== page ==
The opening of `Swordfish' is one of the best opening scenes of any action movie ever filmed: the set-up is brilliant (not to mention wicked cool), the dialogue crackles with razor-sharp wit, the use of freeze-motion photography is spectacular, and it pulls no punches whatsoever. It even makes some subtle and not-so-subtle references to the Al Pacino film `Dog Day Afternoon', which is so eerily appropriate that it's perfect (although I found myself wondering how many people watching the film would even have heard of `Dog Day Afternoon', let alone know what it was about). It's so high-energy, you get the feeling you're in for one of the best action films of all time. Trouble is, the rest of the film can't even remotely sustain such energy, so `Swordfish' begins to quickly slide downwards into pure mediocrity. It never hits the point where it becomes unwatchably bad, but it never reaches the heights of the opening scenes again, either.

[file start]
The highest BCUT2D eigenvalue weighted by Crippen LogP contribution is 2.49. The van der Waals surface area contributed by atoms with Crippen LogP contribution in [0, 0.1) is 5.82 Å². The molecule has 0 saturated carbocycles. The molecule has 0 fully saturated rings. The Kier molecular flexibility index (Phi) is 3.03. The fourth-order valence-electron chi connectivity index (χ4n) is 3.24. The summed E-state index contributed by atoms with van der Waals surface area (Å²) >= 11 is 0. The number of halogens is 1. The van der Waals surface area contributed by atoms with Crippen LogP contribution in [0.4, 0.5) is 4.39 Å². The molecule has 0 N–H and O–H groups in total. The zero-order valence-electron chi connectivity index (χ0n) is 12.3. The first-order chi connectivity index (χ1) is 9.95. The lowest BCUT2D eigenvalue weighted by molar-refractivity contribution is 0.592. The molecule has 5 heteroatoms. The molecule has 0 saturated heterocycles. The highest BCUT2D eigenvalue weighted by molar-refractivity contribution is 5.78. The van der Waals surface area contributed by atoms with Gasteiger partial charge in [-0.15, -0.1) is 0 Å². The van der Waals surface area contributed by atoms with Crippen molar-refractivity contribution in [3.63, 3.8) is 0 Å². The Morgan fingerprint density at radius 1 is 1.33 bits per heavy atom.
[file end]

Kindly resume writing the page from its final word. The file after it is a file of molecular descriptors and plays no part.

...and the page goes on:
As far the overall story itself . . . well, if you take each individual scene and watch them on all on their own merits, they're all pretty cool. (Note: `cool' doesn't always mean `good', but it usually means `fun'). String them all together and watch them all at once, though, and it becomes painful how little sense `Swordfish' makes. What's said and done in one scene blatantly contradicts the story and plot in another scene, plot threads are arbitrarily dropped and forgotten, critical information explaining parts of the story seems to be pulled from out of nowhere when characters are stuck in a jam . . . there's no sense of cohesion to the film at all. It's as though the writers of this film had a brainstorming meeting, wrote down as many cool ideas for an action film as they could think of, and then crammed every single one of those ideas into the script without giving the slightest amount of thought as to whether or not those ideas would actually work together in the same film. `Swordfish' is a mishmash of some cool images and some very cool dialogue that fail to ultimately blend together into a cool film. (And a side rant regarding the storyline there's a whole subplot involving Hugh Jackman's character Stan and his fight to get custody of his daughter that's utterly ludicrous and unnecessary to the story. Memo to the scriptwriters it doesn't matter if Stan's a convicted white-collar criminal; there's no way a judge would let the kid's mother have sole custody rights if the mother is a known porn star making porn movies in the house where the kid is supposed to live!!!! Talk about beyond dumb . . .)